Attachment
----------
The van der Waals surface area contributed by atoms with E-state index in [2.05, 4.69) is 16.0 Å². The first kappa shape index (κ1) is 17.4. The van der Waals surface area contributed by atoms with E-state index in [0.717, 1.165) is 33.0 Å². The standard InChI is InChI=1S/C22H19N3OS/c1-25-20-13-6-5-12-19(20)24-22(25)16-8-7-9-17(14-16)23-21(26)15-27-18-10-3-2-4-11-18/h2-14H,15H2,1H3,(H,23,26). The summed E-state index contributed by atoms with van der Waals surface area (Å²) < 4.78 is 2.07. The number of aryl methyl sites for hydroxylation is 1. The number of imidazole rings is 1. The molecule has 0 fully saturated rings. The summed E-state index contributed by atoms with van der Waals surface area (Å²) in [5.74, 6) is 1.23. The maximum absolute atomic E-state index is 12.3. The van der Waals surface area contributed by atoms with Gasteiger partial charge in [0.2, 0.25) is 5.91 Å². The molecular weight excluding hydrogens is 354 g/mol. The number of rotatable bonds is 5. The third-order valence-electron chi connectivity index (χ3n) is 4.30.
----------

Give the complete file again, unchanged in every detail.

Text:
The van der Waals surface area contributed by atoms with E-state index in [2.05, 4.69) is 16.0 Å². The first kappa shape index (κ1) is 17.4. The van der Waals surface area contributed by atoms with E-state index in [0.717, 1.165) is 33.0 Å². The standard InChI is InChI=1S/C22H19N3OS/c1-25-20-13-6-5-12-19(20)24-22(25)16-8-7-9-17(14-16)23-21(26)15-27-18-10-3-2-4-11-18/h2-14H,15H2,1H3,(H,23,26). The summed E-state index contributed by atoms with van der Waals surface area (Å²) < 4.78 is 2.07. The number of aryl methyl sites for hydroxylation is 1. The number of imidazole rings is 1. The molecule has 0 fully saturated rings. The summed E-state index contributed by atoms with van der Waals surface area (Å²) in [5.74, 6) is 1.23. The maximum absolute atomic E-state index is 12.3. The van der Waals surface area contributed by atoms with Gasteiger partial charge in [0.2, 0.25) is 5.91 Å². The molecular weight excluding hydrogens is 354 g/mol. The number of rotatable bonds is 5. The third-order valence-electron chi connectivity index (χ3n) is 4.30.